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Herbert van Amerongen
Wageningen University and Research Centre
188Publications
46H-index
6,225Citations
Publications 188
Newest
#1Reza Ranjbar Choubeh (WUR: Wageningen University and Research Centre)H-Index: 2
#2Leeat Bar-Eyal (HUJI: Hebrew University of Jerusalem)H-Index: 2
Last.Herbert van Amerongen (WUR: Wageningen University and Research Centre)H-Index: 46
view all 6 authors...
Cyanobacteria living in the harsh environment of the desert have to protect themselves against high light intensity and prevent photodamage. These cyanobacteria are in a desiccated state during the largest part of the day when both temperature and light intensity are high. In the desiccated state, their photosynthetic activity is stopped, whereas upon rehydration the ability to perform photosynthesis is regained. Earlier reports indicate that light-induced excitations in Leptolyngbya ohadii are ...
#1Peter Bos (WUR: Wageningen University and Research Centre)
#2Anniek Oosterwijk (WUR: Wageningen University and Research Centre)
Last.Emilie Wientjes (WUR: Wageningen University and Research Centre)
view all 7 authors...
Abstract Light drives photosynthesis. In plants it is absorbed by light-harvesting antenna complexes associated with Photosystem I (PSI) and photosystem II (PSII). As PSI and PSII work in series, it is important that the excitation pressure on the two photosystems is balanced. When plants are exposed to illumination that overexcites PSII, a special pool of the major light-harvesting complex LHCII is phosphorylated and moves from PSII to PSI (state 2). If instead PSI is over-excited the LHCII com...
#1Tomas E. van den Berg (VU: VU University Amsterdam)H-Index: 1
#2Volha U. Chukhutsina (VU: VU University Amsterdam)H-Index: 7
Last.Bart van Oort (VU: VU University Amsterdam)H-Index: 5
view all 5 authors...
In contrast to single cellular species, detailed information is lacking on the processes of photosynthetic acclimation for colonial algae, although these algae are important for biofuel production, ecosystem biodiversity, and wastewater treatment. To investigate differences between single cellular and colonial species, we studied the regulation of photosynthesis and photoprotection during photoacclimation for the colonial green alga Botryococcus braunii and made a comparison with the properties ...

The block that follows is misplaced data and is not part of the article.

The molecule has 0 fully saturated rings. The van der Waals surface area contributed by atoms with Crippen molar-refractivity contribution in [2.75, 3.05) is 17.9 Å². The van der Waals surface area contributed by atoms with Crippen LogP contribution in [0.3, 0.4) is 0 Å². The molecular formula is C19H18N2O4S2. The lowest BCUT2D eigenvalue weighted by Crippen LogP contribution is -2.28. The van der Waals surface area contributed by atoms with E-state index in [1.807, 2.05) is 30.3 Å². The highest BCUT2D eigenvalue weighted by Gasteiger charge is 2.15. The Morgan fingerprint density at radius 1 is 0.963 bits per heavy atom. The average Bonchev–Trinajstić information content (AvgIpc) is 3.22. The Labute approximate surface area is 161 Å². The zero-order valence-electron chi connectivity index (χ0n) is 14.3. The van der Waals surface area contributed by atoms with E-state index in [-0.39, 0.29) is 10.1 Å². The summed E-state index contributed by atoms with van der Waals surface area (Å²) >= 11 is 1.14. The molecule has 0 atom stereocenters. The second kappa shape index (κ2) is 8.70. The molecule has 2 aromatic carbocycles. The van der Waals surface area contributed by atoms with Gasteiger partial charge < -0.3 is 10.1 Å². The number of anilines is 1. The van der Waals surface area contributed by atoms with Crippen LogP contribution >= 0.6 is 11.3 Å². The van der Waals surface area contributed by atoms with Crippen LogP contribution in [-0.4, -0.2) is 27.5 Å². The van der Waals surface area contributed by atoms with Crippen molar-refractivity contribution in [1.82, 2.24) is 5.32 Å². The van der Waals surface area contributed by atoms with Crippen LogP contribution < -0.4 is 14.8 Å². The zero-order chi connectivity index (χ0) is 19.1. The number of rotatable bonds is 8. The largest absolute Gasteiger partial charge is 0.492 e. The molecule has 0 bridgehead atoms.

#1Reza Ranjbar Choubeh (WUR: Wageningen University and Research Centre)H-Index: 2
#2Rob B. M. Koehorst (WUR: Wageningen University and Research Centre)H-Index: 18
Last.Herbert van Amerongen (WUR: Wageningen University and Research Centre)H-Index: 46
view all 6 authors...
Abstract During the millions of years of evolution, photosynthetic organisms have adapted to almost all terrestrial and aquatic habitats, although some environments are obviously more suitable for photosynthesis than others. Photosynthetic organisms living in low-light conditions require on the one hand a large light-harvesting apparatus to absorb as many photons as possible. On the other hand, the excitation trapping time scales with the size of the light-harvesting system, and the longer the d...
#1Reza Ranjbar Choubeh (WUR: Wageningen University and Research Centre)H-Index: 2
#2Emilie Wientjes (WUR: Wageningen University and Research Centre)H-Index: 4
Last.Herbert van Amerongen (WUR: Wageningen University and Research Centre)H-Index: 46
view all 5 authors...